Freud talked about how narcissistic figures are the most attractive, the most seductive, precisely because they are those without defect, without lack, and therefore exclude the viewer. I used Freud’s analysis of narcissism to discuss our fascination with the media, locating it in relationship to the fact that, as I wrote, “We’re most fascinated by that which excludes us the most.” That’s from Baudrillard. But in the process of writing I was beginning to understand the structure of my personal life, and how I was most fascinated by that which excluded me most—my own attraction to the narcissistic. And I discovered that in the process of writing the text.
I could probably go back to earlier texts and maybe detect something similar. But this was the first time I thought about it consciously.
The text on Barbara Kruger was the first in which I began to discuss the issue of the pose. I’ve developed that in two subsequent texts, neither of which is particularly successful. But those texts were written at a time in my life when I increasingly felt my inability to identify with the role I was playing in terms of my public image, my public role, my persona—what I described to you before as my “Craig Owens act,” which I can come out and do, and I am hired frequently to go out and do.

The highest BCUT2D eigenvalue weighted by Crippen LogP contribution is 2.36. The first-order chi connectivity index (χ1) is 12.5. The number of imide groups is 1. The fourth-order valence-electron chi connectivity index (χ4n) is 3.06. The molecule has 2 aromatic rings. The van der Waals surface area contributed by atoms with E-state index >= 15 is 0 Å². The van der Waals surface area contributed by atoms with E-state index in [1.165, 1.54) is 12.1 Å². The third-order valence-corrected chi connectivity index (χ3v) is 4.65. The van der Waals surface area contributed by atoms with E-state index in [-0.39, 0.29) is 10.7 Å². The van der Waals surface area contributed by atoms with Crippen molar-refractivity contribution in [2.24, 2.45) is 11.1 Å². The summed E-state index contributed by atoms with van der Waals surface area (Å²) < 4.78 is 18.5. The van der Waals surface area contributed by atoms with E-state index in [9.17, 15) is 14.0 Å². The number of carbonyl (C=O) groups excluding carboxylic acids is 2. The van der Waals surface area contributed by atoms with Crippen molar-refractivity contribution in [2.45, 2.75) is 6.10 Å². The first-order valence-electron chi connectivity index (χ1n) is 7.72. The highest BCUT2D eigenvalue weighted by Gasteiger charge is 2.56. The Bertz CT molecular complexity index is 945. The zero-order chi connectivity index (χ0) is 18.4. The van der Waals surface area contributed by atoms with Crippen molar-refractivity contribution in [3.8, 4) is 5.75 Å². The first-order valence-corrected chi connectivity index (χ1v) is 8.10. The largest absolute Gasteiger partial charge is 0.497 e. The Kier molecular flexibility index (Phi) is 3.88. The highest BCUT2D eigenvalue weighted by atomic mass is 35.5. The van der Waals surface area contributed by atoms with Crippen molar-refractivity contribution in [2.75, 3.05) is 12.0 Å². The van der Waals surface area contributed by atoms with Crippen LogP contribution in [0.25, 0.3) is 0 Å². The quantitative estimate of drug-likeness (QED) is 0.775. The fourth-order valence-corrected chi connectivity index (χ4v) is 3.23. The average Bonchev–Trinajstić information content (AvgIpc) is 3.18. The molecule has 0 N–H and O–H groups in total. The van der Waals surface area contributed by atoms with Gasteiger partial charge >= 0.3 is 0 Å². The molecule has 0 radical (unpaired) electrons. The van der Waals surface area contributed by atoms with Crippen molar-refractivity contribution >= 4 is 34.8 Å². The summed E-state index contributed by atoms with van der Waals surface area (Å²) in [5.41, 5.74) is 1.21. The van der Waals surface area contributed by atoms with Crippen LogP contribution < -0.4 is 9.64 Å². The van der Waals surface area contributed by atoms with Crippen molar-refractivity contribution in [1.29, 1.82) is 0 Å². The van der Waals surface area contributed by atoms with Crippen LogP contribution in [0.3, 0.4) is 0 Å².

Now, of course, this is true of subjectivity in general. But, at this moment, I feel it very acutely in my professional life. I have begun talking about, and have become attuned to the fact that so much contemporary production deals with precisely this issue. The notion of the construction of the mask, the masquerade, seems pervasive in contemporary art. So I’ve begun to try to theorize the issue of posing. I tried to write about the pose in photography and then was shocked to learn that the first theoretical discussion of the pose in relationship to the photograph occurs in Roland Barthes’s last book. As far as I can tell, in the history of photography criticism nobody else had talked about it.